Embryonic Stem Cells: Great Tools Require the Right Maintenance
I’ve spent many hours preaching to students, colleagues, and even perfect strangers (at least the ones that stuck around long enough to listen) about having the right tools for the right job. Perhaps I should have spent a little more time on the importance of maintaining one’s tools so they do what they’re supposed to do….And what better place to do this than a blog about embryonic stem (ES) cells?
ES cells are a finicky bunch. We all know it, and we all go back to the cell room everyday and make sure we don’t do anything to irritate those little “organ seeds.” We are at their beck and call, we cater to their whims, we feed them, we give them support, we give them everything they ask for just so we can wait for that fateful day when we get to tell them what to do: Make neurons, make hepatocytes, make cardiac muscle. But anyone who’s spend even a semester with these cells know this: Screw it up in the beginning (or any other time for that matter) and you’ll be tearing your hair out trying to figure out why you have no surviving cells, or why your numbers are so low, or worse: why you can’t reproduce your “Cell Press worthy” findings.
Well, no need to worry. I am after all, going to share a few simple things that helped me along the way. Many of you may be rolling your eyes at this but hey, maybe one of you out there will benefit from this!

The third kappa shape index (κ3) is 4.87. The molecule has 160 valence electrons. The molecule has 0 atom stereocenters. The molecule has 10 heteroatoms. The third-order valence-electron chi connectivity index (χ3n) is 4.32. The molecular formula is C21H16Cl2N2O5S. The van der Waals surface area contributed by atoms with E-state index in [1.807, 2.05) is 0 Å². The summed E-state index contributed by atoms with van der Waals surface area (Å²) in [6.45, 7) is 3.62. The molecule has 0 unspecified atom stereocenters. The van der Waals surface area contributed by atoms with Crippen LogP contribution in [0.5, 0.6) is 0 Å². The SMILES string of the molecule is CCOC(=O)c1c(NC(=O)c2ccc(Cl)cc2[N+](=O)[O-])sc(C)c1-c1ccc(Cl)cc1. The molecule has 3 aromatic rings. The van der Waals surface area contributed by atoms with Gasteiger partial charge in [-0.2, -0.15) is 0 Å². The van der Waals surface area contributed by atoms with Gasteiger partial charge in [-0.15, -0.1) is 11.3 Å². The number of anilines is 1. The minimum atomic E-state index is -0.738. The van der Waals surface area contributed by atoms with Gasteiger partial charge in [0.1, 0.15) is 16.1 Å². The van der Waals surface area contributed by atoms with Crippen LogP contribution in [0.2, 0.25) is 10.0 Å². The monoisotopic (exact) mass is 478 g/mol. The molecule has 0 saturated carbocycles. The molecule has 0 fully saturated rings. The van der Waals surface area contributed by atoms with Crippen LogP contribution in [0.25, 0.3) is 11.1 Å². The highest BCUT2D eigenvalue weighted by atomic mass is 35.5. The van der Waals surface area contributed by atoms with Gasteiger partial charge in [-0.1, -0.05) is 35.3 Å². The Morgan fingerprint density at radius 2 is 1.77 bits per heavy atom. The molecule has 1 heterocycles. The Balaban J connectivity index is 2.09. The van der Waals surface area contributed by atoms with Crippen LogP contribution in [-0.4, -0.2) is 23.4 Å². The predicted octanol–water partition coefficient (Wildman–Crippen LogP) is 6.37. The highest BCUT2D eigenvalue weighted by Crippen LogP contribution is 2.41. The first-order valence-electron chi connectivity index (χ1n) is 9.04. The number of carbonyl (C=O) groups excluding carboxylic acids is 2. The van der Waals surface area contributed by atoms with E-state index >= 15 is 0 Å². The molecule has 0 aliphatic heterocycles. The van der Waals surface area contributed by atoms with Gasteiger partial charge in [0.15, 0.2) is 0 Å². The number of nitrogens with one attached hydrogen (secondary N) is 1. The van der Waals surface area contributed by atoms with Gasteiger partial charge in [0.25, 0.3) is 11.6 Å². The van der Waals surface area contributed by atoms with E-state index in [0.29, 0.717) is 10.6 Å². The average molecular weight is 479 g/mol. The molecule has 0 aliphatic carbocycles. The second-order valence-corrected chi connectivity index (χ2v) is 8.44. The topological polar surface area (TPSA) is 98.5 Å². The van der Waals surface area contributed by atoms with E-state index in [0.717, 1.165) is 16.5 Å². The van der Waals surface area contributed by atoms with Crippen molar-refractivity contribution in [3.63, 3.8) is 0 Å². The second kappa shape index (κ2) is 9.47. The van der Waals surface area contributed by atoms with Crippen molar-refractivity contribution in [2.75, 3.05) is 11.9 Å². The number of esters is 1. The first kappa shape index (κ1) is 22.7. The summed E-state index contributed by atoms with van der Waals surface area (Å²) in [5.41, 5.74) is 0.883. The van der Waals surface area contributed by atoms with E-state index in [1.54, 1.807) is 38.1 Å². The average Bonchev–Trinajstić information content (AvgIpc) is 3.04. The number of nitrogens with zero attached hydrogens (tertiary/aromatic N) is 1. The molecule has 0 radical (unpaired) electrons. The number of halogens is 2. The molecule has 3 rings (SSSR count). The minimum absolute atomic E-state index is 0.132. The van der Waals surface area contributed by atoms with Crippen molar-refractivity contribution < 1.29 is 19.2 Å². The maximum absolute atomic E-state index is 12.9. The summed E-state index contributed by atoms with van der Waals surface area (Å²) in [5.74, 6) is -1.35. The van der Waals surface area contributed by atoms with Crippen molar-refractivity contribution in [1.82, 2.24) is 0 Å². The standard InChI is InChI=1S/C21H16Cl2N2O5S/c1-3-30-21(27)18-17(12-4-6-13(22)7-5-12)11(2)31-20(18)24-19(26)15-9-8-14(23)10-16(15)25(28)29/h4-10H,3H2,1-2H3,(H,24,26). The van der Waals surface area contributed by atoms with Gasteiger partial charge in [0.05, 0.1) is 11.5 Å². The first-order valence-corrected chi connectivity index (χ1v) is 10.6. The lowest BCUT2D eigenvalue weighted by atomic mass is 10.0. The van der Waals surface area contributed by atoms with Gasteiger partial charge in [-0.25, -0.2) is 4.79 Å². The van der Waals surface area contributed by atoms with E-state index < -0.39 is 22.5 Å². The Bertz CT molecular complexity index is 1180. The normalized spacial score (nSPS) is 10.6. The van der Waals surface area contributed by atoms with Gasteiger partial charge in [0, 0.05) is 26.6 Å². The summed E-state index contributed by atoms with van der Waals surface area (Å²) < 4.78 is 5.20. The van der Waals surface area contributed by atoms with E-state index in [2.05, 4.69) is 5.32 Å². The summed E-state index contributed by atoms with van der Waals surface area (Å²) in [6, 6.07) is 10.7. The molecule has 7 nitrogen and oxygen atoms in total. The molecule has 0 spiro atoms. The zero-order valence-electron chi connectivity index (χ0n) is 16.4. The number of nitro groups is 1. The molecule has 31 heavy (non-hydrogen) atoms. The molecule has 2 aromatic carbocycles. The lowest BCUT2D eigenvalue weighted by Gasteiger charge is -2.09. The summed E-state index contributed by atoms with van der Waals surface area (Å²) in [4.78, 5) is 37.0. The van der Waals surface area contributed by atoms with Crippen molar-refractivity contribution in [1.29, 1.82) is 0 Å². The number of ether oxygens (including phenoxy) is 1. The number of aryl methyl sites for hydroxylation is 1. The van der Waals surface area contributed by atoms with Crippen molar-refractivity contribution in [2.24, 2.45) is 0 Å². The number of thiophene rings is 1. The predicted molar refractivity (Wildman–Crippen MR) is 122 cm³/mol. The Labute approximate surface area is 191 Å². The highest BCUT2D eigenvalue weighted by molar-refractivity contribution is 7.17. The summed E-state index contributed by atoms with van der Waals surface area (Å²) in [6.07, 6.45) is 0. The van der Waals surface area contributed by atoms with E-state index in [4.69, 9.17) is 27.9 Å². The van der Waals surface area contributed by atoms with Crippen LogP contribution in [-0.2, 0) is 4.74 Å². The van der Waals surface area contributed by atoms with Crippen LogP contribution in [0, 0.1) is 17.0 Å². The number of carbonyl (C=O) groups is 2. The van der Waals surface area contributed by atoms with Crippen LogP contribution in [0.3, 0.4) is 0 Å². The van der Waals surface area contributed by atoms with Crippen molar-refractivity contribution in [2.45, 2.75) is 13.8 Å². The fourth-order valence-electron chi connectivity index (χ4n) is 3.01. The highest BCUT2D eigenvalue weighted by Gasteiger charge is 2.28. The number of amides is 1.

1-Use your medium within 3 weeks of mixing it up. I’ve found that you can stretch it to a month if you put another round of glutamine in it…but it’s a short term fix and should be used only if you can’t make new stuff right away.
2-Don’t get comfortable with your serum supplier (Even if it’s Gemini!). Always request a certificate of Analysis (Gemini publishes theirs) and don’t be afraid to ask how they qualify their FBS as “ES-grade”.
3- Take careful notes of your observations and don’t be afraid to take a picture or two of your ES cells. For example, I would take a picture of my ES cells after they recovered from a thaw, then again every few passages. It was a good way to monitor colony morphology and keep me from using them for too many passages.
4-Try your serum with and without heat-inactivation. Most labs don’t need to do this anymore, as sterile-filtering and GMP regulations really preclude the need for it…..UNLESS you’re worried about complement, or you’re in an immunology lab and don’t want to risk it.
Well, that’s about it, for the generic ES-type maintenance. Stay tuned for specific stuff as we get this blog rolling!